Often overlooked in discussions around state voter ID law battles is Tennessee. North Carolina and Texas currently warrant attention given the lawsuits that have been filed there — both involving the U.S. Department of Justice — but Tennessee has also experienced its own share of voter ID drama. It is currently among the four states that the National Conference of State Legislatures classifies as “strict photo ID” states. Unlike North Carolina and Texas, Tennessee wasn’t covered by Section Five of the Voting Rights Act before the U.S. Supreme Court deactivated it earlier this year, meaning Tennessee had been able to make election law changes without submitting them to the federal government to review for possible racial discrimination. Photo voter ID became the law of the state in May 2011. But outside of the spotlight, there’s a fight going down over Tennessee’s voter ID law. Public officials and activists have mounted court challenges and hosted rallies against the law since it was passed. The mayor of Memphis found a unique loophole by arguing that a library card should qualify to vote since it is issued by an entity of the state — the city-run libraries. He was able to keep that loophole open for last November’s presidential elections.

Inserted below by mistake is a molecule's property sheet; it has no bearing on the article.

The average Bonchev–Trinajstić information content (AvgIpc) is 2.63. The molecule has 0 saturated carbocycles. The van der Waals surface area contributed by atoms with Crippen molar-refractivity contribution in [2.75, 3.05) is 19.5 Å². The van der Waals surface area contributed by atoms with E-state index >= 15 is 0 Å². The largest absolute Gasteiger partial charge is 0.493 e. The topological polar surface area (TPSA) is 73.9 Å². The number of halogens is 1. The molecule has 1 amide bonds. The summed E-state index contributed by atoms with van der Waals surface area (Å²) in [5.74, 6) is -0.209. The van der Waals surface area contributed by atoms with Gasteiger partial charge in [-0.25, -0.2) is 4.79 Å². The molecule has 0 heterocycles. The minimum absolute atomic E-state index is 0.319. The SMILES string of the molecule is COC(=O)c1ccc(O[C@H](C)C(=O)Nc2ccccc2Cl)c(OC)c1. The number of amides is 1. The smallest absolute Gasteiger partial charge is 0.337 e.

Over the last couple of weeks, two major developments have occurred in Tennessee’s fight over voter ID that have implications not only for the state but also for the nation: The state supreme court ruled that the voter ID law was constitutional, and Congressman Steve Cohen (D-Tenn.) introduced legislation to expand access to voter ID cards where needed.
First the bad news: On Oct. 17, the Tennessee Supreme Court affirmed the legislature’s decision to close the library card loophole and also upheld the constitutionality of voter ID. That ruling might make it difficult for voter ID law challenges in other states, as those courts may look to this opinion as a reference point for their own.
The overall score on these state court challenges are mixed. State courts in Missouri and Wisconsin, as just two examples, have shot down voter ID laws, while Georgia courts upheld theirs. A Pennsylvania state judge originally upheld its voter ID law but that decision was appealed; the law currently hangs in limbo while awaiting a final decision from the state.
Full Article: The overlooked fight against voter ID in Tennessee.